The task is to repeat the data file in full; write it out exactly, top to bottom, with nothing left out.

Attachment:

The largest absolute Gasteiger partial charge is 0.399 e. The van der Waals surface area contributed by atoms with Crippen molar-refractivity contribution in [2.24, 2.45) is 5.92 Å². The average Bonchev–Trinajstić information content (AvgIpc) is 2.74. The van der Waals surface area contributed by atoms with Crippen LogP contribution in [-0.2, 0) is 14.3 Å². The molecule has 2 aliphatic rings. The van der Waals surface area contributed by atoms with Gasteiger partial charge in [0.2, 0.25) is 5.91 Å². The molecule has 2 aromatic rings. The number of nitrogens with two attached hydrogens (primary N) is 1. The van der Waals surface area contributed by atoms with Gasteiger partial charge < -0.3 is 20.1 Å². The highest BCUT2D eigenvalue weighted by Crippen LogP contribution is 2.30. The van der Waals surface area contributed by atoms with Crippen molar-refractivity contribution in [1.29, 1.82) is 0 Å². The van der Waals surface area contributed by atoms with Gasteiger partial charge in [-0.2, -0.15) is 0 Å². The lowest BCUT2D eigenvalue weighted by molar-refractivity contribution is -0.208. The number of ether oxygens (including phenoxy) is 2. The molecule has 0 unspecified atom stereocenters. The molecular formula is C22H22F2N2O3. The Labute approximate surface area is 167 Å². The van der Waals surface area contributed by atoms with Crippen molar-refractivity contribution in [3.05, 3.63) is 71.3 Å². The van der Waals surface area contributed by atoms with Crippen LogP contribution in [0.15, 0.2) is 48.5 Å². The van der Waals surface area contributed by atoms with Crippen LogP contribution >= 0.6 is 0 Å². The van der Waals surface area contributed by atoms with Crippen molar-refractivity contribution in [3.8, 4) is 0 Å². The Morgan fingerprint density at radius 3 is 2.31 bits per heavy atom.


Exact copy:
The largest absolute Gasteiger partial charge is 0.399 e. The van der Waals surface area contributed by atoms with Crippen molar-refractivity contribution in [2.24, 2.45) is 5.92 Å². The average Bonchev–Trinajstić information content (AvgIpc) is 2.74. The van der Waals surface area contributed by atoms with Crippen LogP contribution in [-0.2, 0) is 14.3 Å². The molecule has 2 aliphatic rings. The van der Waals surface area contributed by atoms with Gasteiger partial charge in [0.2, 0.25) is 5.91 Å². The molecule has 2 aromatic rings. The number of nitrogens with two attached hydrogens (primary N) is 1. The van der Waals surface area contributed by atoms with Gasteiger partial charge < -0.3 is 20.1 Å². The highest BCUT2D eigenvalue weighted by Crippen LogP contribution is 2.30. The van der Waals surface area contributed by atoms with Crippen molar-refractivity contribution in [1.29, 1.82) is 0 Å². The van der Waals surface area contributed by atoms with Gasteiger partial charge in [-0.2, -0.15) is 0 Å². The lowest BCUT2D eigenvalue weighted by molar-refractivity contribution is -0.208. The number of ether oxygens (including phenoxy) is 2. The molecule has 0 unspecified atom stereocenters. The molecular formula is C22H22F2N2O3. The Labute approximate surface area is 167 Å². The van der Waals surface area contributed by atoms with Crippen molar-refractivity contribution in [3.05, 3.63) is 71.3 Å². The van der Waals surface area contributed by atoms with Crippen LogP contribution in [0.15, 0.2) is 48.5 Å². The van der Waals surface area contributed by atoms with Crippen LogP contribution >= 0.6 is 0 Å². The van der Waals surface area contributed by atoms with Crippen molar-refractivity contribution in [3.8, 4) is 0 Å². The Morgan fingerprint density at radius 3 is 2.31 bits per heavy atom.